It’s hard to avoid the fact that another major political campaign is heating up in our country, and once again we’re subjected to an exposition of how easy it is for politicians to promise lavish gifts in order to promote themselves and buy votes. It reminds me of a guy I met years ago in my role as a counselor. He was a congenial, easy to like guy with better than average people skills, the kind of young man you might not feel bad about your daughter dating. His friends didn’t suspect that underneath the nice, average guy exterior, there was a man who felt compelled to steal things in public places, and who did so almost daily. The fact that he hadn’t spent most of his post-puberty life incarcerated was evidence that he had become quite clever and adept at stealing and avoiding detection. The fact that he was on probation when I met him was evidence that he eventually failed, and his larcenous ways eventually caught up with him.
I found it fascinating that most of the things he stole were things he never used, and things he didn’t really want or need. He stole things because he liked the challenge. His payoff was not just coming away with the stolen item; it was the thrill of doing it undetected, and in ways that didn’t arouse suspicion. Like a clever magician, he was good at distracting the attention of those who might be watching, so that they never noticed that the merchandise was missing until it was too late. It didn’t matter all that much to him what the targeted item was, only that he managed to steal it in full view without getting caught. “I’m curious,” I said to him once. “What did you do with all that stuff?” “Oh,” he replied in easy, casual tones, “Some of it I kept, but most of it I just gave away to other people.” Generosity is easy and attractive when you can get all the credit, and the cost gets passed along to someone else. Welcome to Politics 101.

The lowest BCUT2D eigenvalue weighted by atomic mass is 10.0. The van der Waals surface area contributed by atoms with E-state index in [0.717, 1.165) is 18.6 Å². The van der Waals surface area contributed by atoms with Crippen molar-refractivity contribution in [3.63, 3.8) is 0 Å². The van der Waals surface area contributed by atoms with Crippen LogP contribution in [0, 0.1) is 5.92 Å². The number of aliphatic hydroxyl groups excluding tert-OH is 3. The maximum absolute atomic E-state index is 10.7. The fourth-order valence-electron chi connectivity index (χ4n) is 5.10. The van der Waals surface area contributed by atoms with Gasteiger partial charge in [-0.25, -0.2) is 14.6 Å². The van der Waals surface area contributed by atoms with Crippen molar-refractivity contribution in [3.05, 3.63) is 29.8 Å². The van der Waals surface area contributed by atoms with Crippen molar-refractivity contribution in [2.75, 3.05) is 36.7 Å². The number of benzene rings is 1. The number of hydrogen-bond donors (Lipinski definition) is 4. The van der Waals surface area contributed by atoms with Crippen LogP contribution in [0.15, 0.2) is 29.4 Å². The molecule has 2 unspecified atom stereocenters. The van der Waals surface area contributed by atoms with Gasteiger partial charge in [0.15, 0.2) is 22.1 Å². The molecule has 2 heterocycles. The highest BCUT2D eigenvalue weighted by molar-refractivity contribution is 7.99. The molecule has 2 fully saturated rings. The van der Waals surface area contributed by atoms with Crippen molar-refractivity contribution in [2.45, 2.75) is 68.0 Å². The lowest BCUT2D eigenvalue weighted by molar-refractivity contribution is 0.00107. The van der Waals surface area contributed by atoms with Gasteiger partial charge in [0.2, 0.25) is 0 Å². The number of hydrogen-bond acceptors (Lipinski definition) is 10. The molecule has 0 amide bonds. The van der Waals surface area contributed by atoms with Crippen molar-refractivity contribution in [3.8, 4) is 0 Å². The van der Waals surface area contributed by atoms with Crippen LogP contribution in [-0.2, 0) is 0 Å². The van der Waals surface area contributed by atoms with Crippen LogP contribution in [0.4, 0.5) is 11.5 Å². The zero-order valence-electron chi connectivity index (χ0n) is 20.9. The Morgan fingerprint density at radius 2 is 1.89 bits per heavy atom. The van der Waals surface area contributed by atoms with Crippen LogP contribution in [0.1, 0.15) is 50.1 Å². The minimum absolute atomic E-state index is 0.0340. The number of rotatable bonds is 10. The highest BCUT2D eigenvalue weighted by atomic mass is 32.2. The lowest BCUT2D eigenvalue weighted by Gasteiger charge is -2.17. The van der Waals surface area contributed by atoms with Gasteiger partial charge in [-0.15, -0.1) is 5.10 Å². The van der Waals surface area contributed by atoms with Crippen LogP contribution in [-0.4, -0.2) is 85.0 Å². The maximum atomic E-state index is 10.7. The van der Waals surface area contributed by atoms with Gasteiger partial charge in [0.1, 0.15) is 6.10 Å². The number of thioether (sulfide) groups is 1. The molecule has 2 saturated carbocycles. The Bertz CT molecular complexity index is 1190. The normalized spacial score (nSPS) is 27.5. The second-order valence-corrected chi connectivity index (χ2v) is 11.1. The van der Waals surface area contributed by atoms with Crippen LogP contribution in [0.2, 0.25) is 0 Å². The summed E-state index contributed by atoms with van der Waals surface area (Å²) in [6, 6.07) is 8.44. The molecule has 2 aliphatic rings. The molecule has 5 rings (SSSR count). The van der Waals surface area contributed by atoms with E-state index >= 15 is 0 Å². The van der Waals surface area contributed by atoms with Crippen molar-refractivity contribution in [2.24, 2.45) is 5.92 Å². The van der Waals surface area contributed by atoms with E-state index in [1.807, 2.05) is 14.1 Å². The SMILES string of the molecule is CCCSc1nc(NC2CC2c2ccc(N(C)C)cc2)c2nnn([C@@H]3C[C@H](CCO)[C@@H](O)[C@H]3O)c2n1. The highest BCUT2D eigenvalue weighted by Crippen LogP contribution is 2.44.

It was impossible not to think of him as I reflected on what was passed off to the American public as a Democratic Presidential debate earlier this week. I was captivated, not to mention disturbed, by what seemed to be the single overriding theme. Debates characteristically involve conflict and confrontation over approaches to a variety of issues, but the only real contention among the candidates that night was a battle to see who could promise the most extensive array of free stuff to the largest number of potential recipients in exchange for their vote. Apparently, the only criteria required to be a viable candidate for the free stuff being offered was not to already have it. And in the unlikely event that some had already managed to acquire some version of the freebies offered, ‘not’ to upgrade their old one to a much newer and better version (at no cost to them, of course) would be unjust and unfair. Apparently, owning all the latest perks packed into every proposed new government handout is a basic, constitutionally protected human right for anyone living and breathing who manages to make it across one of our borders. After all, we’re becoming great lovers of government-bestowed ‘rights’ in this country – like the ‘right’, for instance, to kill and dismember inconsiderate babies who somehow manage to invade their mother’s body uninvited, and threaten to disrupt their lives at inconvenient times. Apparently, bequeathing all these rights, and the spoils that come with them, would amount to ‘social justice’. To which all the uninformed, ego-centric, ‘I-have-a-right-to-have-and-do-anything-I-want-whenever-I-want-at-someone-else’s-expense’ crowd would say a hearty ‘Amen’. It was such a Robin Hood sounding night.